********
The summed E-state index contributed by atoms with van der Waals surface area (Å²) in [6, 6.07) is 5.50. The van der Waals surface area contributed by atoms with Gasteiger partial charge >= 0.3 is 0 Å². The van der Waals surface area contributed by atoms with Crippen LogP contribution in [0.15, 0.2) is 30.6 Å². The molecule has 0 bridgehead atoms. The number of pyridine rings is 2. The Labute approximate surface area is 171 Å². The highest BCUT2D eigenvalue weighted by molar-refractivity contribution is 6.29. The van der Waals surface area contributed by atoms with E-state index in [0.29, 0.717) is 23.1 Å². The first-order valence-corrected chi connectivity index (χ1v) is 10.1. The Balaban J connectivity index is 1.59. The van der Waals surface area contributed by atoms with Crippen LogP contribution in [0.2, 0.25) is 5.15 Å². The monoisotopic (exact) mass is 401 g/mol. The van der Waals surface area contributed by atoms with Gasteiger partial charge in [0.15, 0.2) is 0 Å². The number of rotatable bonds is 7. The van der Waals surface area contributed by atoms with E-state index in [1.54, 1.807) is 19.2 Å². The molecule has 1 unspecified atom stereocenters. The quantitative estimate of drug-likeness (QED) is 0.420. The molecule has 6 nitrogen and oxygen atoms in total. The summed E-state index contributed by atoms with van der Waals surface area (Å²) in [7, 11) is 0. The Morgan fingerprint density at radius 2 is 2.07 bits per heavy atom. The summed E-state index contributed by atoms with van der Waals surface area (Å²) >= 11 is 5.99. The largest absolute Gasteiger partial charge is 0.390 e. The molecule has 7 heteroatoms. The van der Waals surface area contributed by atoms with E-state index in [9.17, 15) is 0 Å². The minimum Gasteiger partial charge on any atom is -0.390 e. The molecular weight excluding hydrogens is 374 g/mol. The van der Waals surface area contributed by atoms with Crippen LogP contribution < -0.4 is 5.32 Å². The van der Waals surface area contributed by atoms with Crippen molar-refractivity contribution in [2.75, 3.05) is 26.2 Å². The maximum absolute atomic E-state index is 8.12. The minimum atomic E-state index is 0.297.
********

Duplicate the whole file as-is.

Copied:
The summed E-state index contributed by atoms with van der Waals surface area (Å²) in [6, 6.07) is 5.50. The van der Waals surface area contributed by atoms with Gasteiger partial charge >= 0.3 is 0 Å². The van der Waals surface area contributed by atoms with Crippen LogP contribution in [0.15, 0.2) is 30.6 Å². The molecule has 0 bridgehead atoms. The number of pyridine rings is 2. The Labute approximate surface area is 171 Å². The highest BCUT2D eigenvalue weighted by molar-refractivity contribution is 6.29. The van der Waals surface area contributed by atoms with E-state index in [0.29, 0.717) is 23.1 Å². The first-order valence-corrected chi connectivity index (χ1v) is 10.1. The Balaban J connectivity index is 1.59. The van der Waals surface area contributed by atoms with Crippen LogP contribution in [0.2, 0.25) is 5.15 Å². The monoisotopic (exact) mass is 401 g/mol. The van der Waals surface area contributed by atoms with Gasteiger partial charge in [0.15, 0.2) is 0 Å². The number of rotatable bonds is 7. The van der Waals surface area contributed by atoms with E-state index in [1.54, 1.807) is 19.2 Å². The molecule has 1 unspecified atom stereocenters. The quantitative estimate of drug-likeness (QED) is 0.420. The molecule has 6 nitrogen and oxygen atoms in total. The summed E-state index contributed by atoms with van der Waals surface area (Å²) in [7, 11) is 0. The Morgan fingerprint density at radius 2 is 2.07 bits per heavy atom. The summed E-state index contributed by atoms with van der Waals surface area (Å²) >= 11 is 5.99. The largest absolute Gasteiger partial charge is 0.390 e. The molecule has 7 heteroatoms. The van der Waals surface area contributed by atoms with E-state index in [9.17, 15) is 0 Å². The minimum Gasteiger partial charge on any atom is -0.390 e. The molecular weight excluding hydrogens is 374 g/mol. The van der Waals surface area contributed by atoms with Crippen LogP contribution < -0.4 is 5.32 Å². The van der Waals surface area contributed by atoms with Crippen molar-refractivity contribution in [2.75, 3.05) is 26.2 Å². The maximum absolute atomic E-state index is 8.12. The minimum atomic E-state index is 0.297.